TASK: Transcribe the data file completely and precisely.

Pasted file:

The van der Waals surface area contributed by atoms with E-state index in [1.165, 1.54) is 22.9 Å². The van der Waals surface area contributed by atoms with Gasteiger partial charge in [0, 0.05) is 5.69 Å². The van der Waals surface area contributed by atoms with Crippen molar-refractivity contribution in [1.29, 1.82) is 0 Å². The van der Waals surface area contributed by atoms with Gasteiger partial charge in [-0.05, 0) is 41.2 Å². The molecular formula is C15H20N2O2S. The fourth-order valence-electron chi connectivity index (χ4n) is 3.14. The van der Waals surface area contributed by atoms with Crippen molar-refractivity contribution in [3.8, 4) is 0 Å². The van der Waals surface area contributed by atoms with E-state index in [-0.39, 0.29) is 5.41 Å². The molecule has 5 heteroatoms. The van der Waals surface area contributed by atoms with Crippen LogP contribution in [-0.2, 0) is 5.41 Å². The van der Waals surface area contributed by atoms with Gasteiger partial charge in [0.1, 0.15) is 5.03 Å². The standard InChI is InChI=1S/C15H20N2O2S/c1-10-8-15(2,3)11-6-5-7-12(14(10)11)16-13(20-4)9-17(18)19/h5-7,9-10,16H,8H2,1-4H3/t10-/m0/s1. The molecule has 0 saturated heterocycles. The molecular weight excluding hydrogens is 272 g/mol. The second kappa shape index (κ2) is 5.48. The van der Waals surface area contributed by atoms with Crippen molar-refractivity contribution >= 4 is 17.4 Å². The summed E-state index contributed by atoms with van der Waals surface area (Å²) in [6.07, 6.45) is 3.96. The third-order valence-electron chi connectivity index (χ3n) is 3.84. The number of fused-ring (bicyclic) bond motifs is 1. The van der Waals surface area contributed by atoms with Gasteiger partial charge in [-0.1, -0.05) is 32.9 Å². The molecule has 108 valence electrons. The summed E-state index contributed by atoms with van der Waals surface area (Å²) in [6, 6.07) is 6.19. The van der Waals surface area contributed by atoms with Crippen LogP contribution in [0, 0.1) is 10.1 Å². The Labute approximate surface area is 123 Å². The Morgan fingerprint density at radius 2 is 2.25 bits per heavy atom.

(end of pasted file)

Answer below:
The van der Waals surface area contributed by atoms with E-state index in [1.165, 1.54) is 22.9 Å². The van der Waals surface area contributed by atoms with Gasteiger partial charge in [0, 0.05) is 5.69 Å². The van der Waals surface area contributed by atoms with Crippen molar-refractivity contribution in [1.29, 1.82) is 0 Å². The van der Waals surface area contributed by atoms with Gasteiger partial charge in [-0.05, 0) is 41.2 Å². The molecular formula is C15H20N2O2S. The fourth-order valence-electron chi connectivity index (χ4n) is 3.14. The van der Waals surface area contributed by atoms with Crippen molar-refractivity contribution in [3.8, 4) is 0 Å². The van der Waals surface area contributed by atoms with E-state index in [-0.39, 0.29) is 5.41 Å². The molecule has 5 heteroatoms. The van der Waals surface area contributed by atoms with Crippen LogP contribution in [-0.2, 0) is 5.41 Å². The van der Waals surface area contributed by atoms with Gasteiger partial charge in [0.1, 0.15) is 5.03 Å². The standard InChI is InChI=1S/C15H20N2O2S/c1-10-8-15(2,3)11-6-5-7-12(14(10)11)16-13(20-4)9-17(18)19/h5-7,9-10,16H,8H2,1-4H3/t10-/m0/s1. The molecule has 0 saturated heterocycles. The molecular weight excluding hydrogens is 272 g/mol. The second kappa shape index (κ2) is 5.48. The van der Waals surface area contributed by atoms with Crippen molar-refractivity contribution >= 4 is 17.4 Å². The summed E-state index contributed by atoms with van der Waals surface area (Å²) in [6.07, 6.45) is 3.96. The third-order valence-electron chi connectivity index (χ3n) is 3.84. The number of fused-ring (bicyclic) bond motifs is 1. The van der Waals surface area contributed by atoms with Gasteiger partial charge in [-0.1, -0.05) is 32.9 Å². The molecule has 108 valence electrons. The summed E-state index contributed by atoms with van der Waals surface area (Å²) in [6, 6.07) is 6.19. The van der Waals surface area contributed by atoms with Crippen LogP contribution in [0, 0.1) is 10.1 Å². The Labute approximate surface area is 123 Å². The Morgan fingerprint density at radius 2 is 2.25 bits per heavy atom.